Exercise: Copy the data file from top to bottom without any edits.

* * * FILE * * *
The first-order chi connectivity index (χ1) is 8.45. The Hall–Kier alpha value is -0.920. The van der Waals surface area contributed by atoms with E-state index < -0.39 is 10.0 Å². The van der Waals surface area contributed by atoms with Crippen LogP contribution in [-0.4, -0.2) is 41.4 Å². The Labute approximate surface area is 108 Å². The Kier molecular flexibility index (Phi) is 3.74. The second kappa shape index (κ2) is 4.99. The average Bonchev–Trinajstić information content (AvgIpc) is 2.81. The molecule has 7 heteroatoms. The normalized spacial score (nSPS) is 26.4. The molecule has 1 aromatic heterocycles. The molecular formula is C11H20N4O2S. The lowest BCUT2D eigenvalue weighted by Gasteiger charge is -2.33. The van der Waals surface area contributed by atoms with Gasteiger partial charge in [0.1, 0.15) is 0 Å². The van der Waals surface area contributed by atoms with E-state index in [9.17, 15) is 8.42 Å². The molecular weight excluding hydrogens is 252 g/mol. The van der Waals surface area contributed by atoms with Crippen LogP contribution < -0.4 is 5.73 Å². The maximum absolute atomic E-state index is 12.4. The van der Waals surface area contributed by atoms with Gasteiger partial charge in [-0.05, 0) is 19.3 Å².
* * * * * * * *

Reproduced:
The first-order chi connectivity index (χ1) is 8.45. The Hall–Kier alpha value is -0.920. The van der Waals surface area contributed by atoms with E-state index < -0.39 is 10.0 Å². The van der Waals surface area contributed by atoms with Crippen LogP contribution in [-0.4, -0.2) is 41.4 Å². The Labute approximate surface area is 108 Å². The Kier molecular flexibility index (Phi) is 3.74. The second kappa shape index (κ2) is 4.99. The average Bonchev–Trinajstić information content (AvgIpc) is 2.81. The molecule has 7 heteroatoms. The normalized spacial score (nSPS) is 26.4. The molecule has 1 aromatic heterocycles. The molecular formula is C11H20N4O2S. The lowest BCUT2D eigenvalue weighted by Gasteiger charge is -2.33. The van der Waals surface area contributed by atoms with Gasteiger partial charge in [0.1, 0.15) is 0 Å². The van der Waals surface area contributed by atoms with E-state index in [9.17, 15) is 8.42 Å². The molecular weight excluding hydrogens is 252 g/mol. The van der Waals surface area contributed by atoms with Crippen LogP contribution < -0.4 is 5.73 Å². The maximum absolute atomic E-state index is 12.4. The van der Waals surface area contributed by atoms with Gasteiger partial charge in [-0.05, 0) is 19.3 Å².